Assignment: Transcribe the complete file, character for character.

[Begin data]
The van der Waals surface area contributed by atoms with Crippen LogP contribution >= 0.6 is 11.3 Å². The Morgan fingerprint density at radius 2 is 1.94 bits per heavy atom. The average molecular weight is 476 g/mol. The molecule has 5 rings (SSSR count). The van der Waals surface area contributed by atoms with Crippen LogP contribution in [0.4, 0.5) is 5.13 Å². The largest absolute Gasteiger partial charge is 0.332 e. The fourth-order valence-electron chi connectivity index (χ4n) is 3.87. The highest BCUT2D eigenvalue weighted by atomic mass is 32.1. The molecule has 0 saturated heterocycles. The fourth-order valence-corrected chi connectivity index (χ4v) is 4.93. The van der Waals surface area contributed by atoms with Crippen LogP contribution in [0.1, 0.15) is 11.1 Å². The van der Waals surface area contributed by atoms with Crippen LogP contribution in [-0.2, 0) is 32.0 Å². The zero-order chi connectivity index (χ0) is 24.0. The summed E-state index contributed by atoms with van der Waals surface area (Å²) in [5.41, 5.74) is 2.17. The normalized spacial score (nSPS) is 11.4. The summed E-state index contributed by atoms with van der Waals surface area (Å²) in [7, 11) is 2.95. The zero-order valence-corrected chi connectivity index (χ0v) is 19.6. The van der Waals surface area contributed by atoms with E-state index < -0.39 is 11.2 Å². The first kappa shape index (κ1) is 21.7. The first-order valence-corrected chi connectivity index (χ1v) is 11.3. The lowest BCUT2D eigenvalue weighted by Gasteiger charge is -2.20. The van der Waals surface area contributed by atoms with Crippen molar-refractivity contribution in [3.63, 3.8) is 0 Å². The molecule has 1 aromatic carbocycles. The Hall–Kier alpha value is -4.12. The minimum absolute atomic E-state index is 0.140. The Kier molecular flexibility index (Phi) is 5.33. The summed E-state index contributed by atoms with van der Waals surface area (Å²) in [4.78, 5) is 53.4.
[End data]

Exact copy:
The van der Waals surface area contributed by atoms with Crippen LogP contribution >= 0.6 is 11.3 Å². The Morgan fingerprint density at radius 2 is 1.94 bits per heavy atom. The average molecular weight is 476 g/mol. The molecule has 5 rings (SSSR count). The van der Waals surface area contributed by atoms with Crippen LogP contribution in [0.4, 0.5) is 5.13 Å². The largest absolute Gasteiger partial charge is 0.332 e. The fourth-order valence-electron chi connectivity index (χ4n) is 3.87. The highest BCUT2D eigenvalue weighted by atomic mass is 32.1. The molecule has 0 saturated heterocycles. The fourth-order valence-corrected chi connectivity index (χ4v) is 4.93. The van der Waals surface area contributed by atoms with Crippen LogP contribution in [0.1, 0.15) is 11.1 Å². The van der Waals surface area contributed by atoms with Crippen LogP contribution in [-0.2, 0) is 32.0 Å². The zero-order chi connectivity index (χ0) is 24.0. The summed E-state index contributed by atoms with van der Waals surface area (Å²) in [5.41, 5.74) is 2.17. The normalized spacial score (nSPS) is 11.4. The summed E-state index contributed by atoms with van der Waals surface area (Å²) in [7, 11) is 2.95. The zero-order valence-corrected chi connectivity index (χ0v) is 19.6. The van der Waals surface area contributed by atoms with E-state index < -0.39 is 11.2 Å². The first kappa shape index (κ1) is 21.7. The first-order valence-corrected chi connectivity index (χ1v) is 11.3. The lowest BCUT2D eigenvalue weighted by Gasteiger charge is -2.20. The van der Waals surface area contributed by atoms with Crippen molar-refractivity contribution in [3.63, 3.8) is 0 Å². The molecule has 1 aromatic carbocycles. The Hall–Kier alpha value is -4.12. The minimum absolute atomic E-state index is 0.140. The Kier molecular flexibility index (Phi) is 5.33. The summed E-state index contributed by atoms with van der Waals surface area (Å²) in [4.78, 5) is 53.4.